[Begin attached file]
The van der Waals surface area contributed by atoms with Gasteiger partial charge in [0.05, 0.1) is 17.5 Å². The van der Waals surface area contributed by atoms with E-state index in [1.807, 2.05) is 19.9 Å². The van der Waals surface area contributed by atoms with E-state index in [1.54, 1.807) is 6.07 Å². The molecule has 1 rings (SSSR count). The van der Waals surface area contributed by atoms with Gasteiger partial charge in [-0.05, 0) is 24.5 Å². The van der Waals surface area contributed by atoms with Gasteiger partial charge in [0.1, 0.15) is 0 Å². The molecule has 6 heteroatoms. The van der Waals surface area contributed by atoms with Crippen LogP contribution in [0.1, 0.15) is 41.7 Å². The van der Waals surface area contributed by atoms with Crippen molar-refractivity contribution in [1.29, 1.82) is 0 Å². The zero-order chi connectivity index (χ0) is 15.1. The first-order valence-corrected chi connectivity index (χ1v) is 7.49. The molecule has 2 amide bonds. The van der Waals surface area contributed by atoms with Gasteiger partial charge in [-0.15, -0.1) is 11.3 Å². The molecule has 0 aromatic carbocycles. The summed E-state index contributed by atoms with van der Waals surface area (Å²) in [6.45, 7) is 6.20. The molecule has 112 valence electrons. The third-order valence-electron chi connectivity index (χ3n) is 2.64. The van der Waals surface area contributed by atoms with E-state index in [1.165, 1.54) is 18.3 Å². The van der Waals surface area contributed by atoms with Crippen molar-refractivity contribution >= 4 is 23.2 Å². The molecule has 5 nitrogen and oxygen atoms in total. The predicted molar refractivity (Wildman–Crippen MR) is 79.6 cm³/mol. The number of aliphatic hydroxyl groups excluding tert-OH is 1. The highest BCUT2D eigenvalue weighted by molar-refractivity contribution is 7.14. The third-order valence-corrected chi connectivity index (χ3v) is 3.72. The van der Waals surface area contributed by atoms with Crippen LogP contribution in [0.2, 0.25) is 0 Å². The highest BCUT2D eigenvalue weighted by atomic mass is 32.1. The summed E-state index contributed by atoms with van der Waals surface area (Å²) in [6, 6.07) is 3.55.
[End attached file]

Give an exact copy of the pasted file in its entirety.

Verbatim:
The van der Waals surface area contributed by atoms with Gasteiger partial charge in [0.05, 0.1) is 17.5 Å². The van der Waals surface area contributed by atoms with E-state index in [1.807, 2.05) is 19.9 Å². The van der Waals surface area contributed by atoms with E-state index in [1.54, 1.807) is 6.07 Å². The molecule has 1 rings (SSSR count). The van der Waals surface area contributed by atoms with Gasteiger partial charge in [-0.05, 0) is 24.5 Å². The van der Waals surface area contributed by atoms with Gasteiger partial charge in [0.1, 0.15) is 0 Å². The molecule has 6 heteroatoms. The van der Waals surface area contributed by atoms with Crippen LogP contribution in [0.1, 0.15) is 41.7 Å². The van der Waals surface area contributed by atoms with Crippen molar-refractivity contribution in [1.29, 1.82) is 0 Å². The zero-order chi connectivity index (χ0) is 15.1. The first-order valence-corrected chi connectivity index (χ1v) is 7.49. The molecule has 2 amide bonds. The van der Waals surface area contributed by atoms with Gasteiger partial charge in [-0.15, -0.1) is 11.3 Å². The molecule has 0 aromatic carbocycles. The summed E-state index contributed by atoms with van der Waals surface area (Å²) in [6.45, 7) is 6.20. The molecule has 112 valence electrons. The third-order valence-electron chi connectivity index (χ3n) is 2.64. The van der Waals surface area contributed by atoms with E-state index in [1.165, 1.54) is 18.3 Å². The van der Waals surface area contributed by atoms with Crippen molar-refractivity contribution >= 4 is 23.2 Å². The molecule has 5 nitrogen and oxygen atoms in total. The predicted molar refractivity (Wildman–Crippen MR) is 79.6 cm³/mol. The number of aliphatic hydroxyl groups excluding tert-OH is 1. The highest BCUT2D eigenvalue weighted by molar-refractivity contribution is 7.14. The third-order valence-corrected chi connectivity index (χ3v) is 3.72. The van der Waals surface area contributed by atoms with Crippen LogP contribution in [0.2, 0.25) is 0 Å². The highest BCUT2D eigenvalue weighted by atomic mass is 32.1. The summed E-state index contributed by atoms with van der Waals surface area (Å²) in [6, 6.07) is 3.55.